We started early, at 7.30, thinking that we might make it all the way to Cropredy today. We had ascended the three Calcutt Locks by 8.30 and were starting on the Napton Flight by 9.30. Our thinking that most people wouldn’t be out and about was right and we had a steady ascent, following another boat and passing a couple of boats coming down. One boat passing us said that they had taken eight hours to get up the flight on Sunday with boats banked up many deep at every lock. The joys of the Oxford in the summer holidays! When we look back a few years we remember that we used to think the nine Napton locks a great chore to be overcome, now they are a mere blip in the day’s progress.
We wanted to have a full water tank before we moored for two weeks so pulled in at the Marston Doles tap at the top of the locks. It’s a very slow fill and took about 90 minutes to fill the half tank needed, so we had lunch and chatted with the many boaters queuing to go down the locks. Then we had the long pound before the Claydon Locks, many winding hours, admittedly through very beautiful surroundings especially with the wild flower edges and the cornfields beyond. About this time we realised that it was many more hours than we had thought to Cropredy and we probably wouldn’t make it all the way today. On we ploughed, taking turns to steer.
The canal was busy, and as usual on the Oxford passing boats were always encountered on the steepest of bends, sometimes two or three in a convoy. We also had a very unpleasant encounter with a road hog of the waterways, of which more tomorrow.
By the time we passed through Fenny Compton it was 4.30 and we thought that we might as well go on for longer, at least as far as the Claydon Locks. Fenny itself was heaving with boats moored before the bridge and continuously from The Wharf pub to the marina. As we came up to Claydon Locks we decided that we might as well go down the flight of five as it was quiet and a beautiful evening, sunny and calm. Just after the bridge before the top lock we came across the boat that we had followed up the Napton Flight. It was moored and the chap was in the water banging at the rudder bar with his gang plank. We stopped to see if we could help in any way: they had caught the rudder on the cill of the first lock and it was bent and the rudder could only be turned half way. There was someone else offering support and after various things were tried we went on after giving them the River Canal Rescue number. (They have just passed us at our present mooring and have a botched repair……….. After winding they will return to Fenny Compton for a proper repair job.)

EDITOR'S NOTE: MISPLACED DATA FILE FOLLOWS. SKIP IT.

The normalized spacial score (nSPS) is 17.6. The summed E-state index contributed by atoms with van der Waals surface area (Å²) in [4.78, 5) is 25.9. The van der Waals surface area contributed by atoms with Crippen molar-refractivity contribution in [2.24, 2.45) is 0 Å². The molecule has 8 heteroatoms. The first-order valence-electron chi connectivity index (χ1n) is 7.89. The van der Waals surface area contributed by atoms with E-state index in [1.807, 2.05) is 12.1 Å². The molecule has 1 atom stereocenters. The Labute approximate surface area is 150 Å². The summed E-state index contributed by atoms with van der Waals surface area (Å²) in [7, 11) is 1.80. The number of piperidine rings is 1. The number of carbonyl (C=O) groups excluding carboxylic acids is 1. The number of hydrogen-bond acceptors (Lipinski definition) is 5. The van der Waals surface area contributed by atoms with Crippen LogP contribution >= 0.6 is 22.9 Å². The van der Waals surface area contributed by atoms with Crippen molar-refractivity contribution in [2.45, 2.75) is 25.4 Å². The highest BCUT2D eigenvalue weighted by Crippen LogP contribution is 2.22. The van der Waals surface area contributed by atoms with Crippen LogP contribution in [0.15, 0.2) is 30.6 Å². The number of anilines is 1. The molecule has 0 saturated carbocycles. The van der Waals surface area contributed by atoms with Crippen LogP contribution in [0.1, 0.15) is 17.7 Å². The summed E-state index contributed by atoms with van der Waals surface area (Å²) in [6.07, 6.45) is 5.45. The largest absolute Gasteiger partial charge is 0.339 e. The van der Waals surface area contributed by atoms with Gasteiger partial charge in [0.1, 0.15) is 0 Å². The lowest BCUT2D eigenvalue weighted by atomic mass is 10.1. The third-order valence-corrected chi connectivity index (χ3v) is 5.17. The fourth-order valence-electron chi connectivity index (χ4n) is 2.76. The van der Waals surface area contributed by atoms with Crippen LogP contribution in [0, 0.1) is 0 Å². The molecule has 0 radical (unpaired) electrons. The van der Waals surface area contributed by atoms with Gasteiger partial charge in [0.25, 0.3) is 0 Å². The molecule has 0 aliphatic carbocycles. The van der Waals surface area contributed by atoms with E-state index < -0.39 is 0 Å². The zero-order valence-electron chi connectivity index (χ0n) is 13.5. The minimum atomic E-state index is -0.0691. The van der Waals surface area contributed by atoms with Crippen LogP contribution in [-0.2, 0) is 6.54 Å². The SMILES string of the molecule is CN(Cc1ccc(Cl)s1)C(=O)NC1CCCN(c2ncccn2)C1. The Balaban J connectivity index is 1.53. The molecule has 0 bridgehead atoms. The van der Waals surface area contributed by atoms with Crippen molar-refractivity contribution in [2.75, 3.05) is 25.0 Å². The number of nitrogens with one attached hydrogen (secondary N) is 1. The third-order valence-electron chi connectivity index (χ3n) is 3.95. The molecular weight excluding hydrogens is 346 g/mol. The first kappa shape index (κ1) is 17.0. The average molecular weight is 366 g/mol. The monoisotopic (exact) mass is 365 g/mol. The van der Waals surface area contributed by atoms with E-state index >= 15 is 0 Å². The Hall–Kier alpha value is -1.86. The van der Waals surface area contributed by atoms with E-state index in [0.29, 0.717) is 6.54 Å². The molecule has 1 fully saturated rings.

Even though it was after 7.00 there were still boats passing us on the flight. With just three locks between us and Cropredy it seemed silly not to go on. We thought that we might find a mooring at the approach to the village and then we could look for the best place available to wait the two weeks till the festival. The second lock, Varneys, was the scene of the dreadful accident when a woman hirer was killed two years ago when we last came to the festival. We had thought that there might have been some act of remembrance there for her, maybe a plaque, but there was nothing.
It was 8.45 by the time we finally moored up above Cropredy. I had walked ahead to find a gap and there was a lovely space large enough for two boats. Helpful boaters on either side told me the reason it was empty was because of the wasp nest dead centre. It had been marked with a little notice on a stick after a boat had banged into the bank next to it earlier in the day. The boater and his children had been stung quite badly. The group consensus was that we would fit into the space with clearance of the nest and it should be OK if we took care so I called Alan and along he came. We moored up with about five feet to spare after the nest and shut the rear hatch to keep out any intruders. Alan and I are both sure that there was a nest in about the same area last time we were here. Luckily we had half of the previous night’s meal for dinner: we were famished. That goes down as our longest day’s travel to date; over thirteen hours counting the time spent watering.
Today we did 19.93 Miles, 20 Locks and 1 lift bridge
Statistics so far:-
2921.39 Miles, 1930 Locks, 177 Swing Bridges, 98 Lift Bridges, 57 Tunnels